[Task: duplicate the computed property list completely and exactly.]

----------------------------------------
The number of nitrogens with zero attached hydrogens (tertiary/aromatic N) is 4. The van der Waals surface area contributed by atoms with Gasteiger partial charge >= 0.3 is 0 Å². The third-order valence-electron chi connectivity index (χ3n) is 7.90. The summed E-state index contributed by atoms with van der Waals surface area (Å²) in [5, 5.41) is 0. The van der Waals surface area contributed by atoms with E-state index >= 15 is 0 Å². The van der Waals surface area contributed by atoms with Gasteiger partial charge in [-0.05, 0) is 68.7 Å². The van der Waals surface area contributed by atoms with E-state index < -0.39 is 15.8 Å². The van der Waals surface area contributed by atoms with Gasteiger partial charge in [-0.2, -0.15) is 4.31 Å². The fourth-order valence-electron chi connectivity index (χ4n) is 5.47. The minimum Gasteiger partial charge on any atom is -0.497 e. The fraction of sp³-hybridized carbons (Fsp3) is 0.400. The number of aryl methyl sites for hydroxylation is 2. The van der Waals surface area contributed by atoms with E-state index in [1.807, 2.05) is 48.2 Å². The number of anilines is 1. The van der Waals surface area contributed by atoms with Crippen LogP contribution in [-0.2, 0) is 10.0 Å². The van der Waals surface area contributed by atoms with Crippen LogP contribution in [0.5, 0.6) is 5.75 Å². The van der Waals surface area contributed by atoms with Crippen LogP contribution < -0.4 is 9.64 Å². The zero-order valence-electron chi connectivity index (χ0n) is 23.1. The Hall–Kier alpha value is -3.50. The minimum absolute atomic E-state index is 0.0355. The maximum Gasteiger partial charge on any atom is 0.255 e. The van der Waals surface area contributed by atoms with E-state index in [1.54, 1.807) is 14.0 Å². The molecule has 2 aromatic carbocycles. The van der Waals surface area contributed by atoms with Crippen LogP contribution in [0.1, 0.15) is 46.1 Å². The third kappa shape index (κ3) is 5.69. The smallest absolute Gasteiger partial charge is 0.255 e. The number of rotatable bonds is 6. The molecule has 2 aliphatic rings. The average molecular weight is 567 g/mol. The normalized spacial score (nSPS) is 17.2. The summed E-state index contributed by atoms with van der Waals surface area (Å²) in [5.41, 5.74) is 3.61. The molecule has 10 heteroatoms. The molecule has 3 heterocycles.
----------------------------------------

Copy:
The number of nitrogens with zero attached hydrogens (tertiary/aromatic N) is 4. The van der Waals surface area contributed by atoms with Gasteiger partial charge >= 0.3 is 0 Å². The third-order valence-electron chi connectivity index (χ3n) is 7.90. The summed E-state index contributed by atoms with van der Waals surface area (Å²) in [5, 5.41) is 0. The van der Waals surface area contributed by atoms with E-state index >= 15 is 0 Å². The van der Waals surface area contributed by atoms with Gasteiger partial charge in [-0.05, 0) is 68.7 Å². The van der Waals surface area contributed by atoms with E-state index < -0.39 is 15.8 Å². The van der Waals surface area contributed by atoms with Gasteiger partial charge in [-0.2, -0.15) is 4.31 Å². The fourth-order valence-electron chi connectivity index (χ4n) is 5.47. The minimum Gasteiger partial charge on any atom is -0.497 e. The fraction of sp³-hybridized carbons (Fsp3) is 0.400. The number of aryl methyl sites for hydroxylation is 2. The van der Waals surface area contributed by atoms with E-state index in [1.807, 2.05) is 48.2 Å². The number of anilines is 1. The van der Waals surface area contributed by atoms with Crippen LogP contribution in [-0.2, 0) is 10.0 Å². The van der Waals surface area contributed by atoms with Crippen LogP contribution in [0.5, 0.6) is 5.75 Å². The van der Waals surface area contributed by atoms with Crippen LogP contribution < -0.4 is 9.64 Å². The zero-order valence-electron chi connectivity index (χ0n) is 23.1. The Hall–Kier alpha value is -3.50. The minimum absolute atomic E-state index is 0.0355. The maximum Gasteiger partial charge on any atom is 0.255 e. The van der Waals surface area contributed by atoms with E-state index in [1.54, 1.807) is 14.0 Å². The molecule has 2 aromatic carbocycles. The van der Waals surface area contributed by atoms with Crippen LogP contribution in [0.1, 0.15) is 46.1 Å². The third kappa shape index (κ3) is 5.69. The smallest absolute Gasteiger partial charge is 0.255 e. The number of rotatable bonds is 6. The molecule has 2 aliphatic rings. The average molecular weight is 567 g/mol. The normalized spacial score (nSPS) is 17.2. The summed E-state index contributed by atoms with van der Waals surface area (Å²) in [5.41, 5.74) is 3.61. The molecule has 10 heteroatoms. The molecule has 3 heterocycles.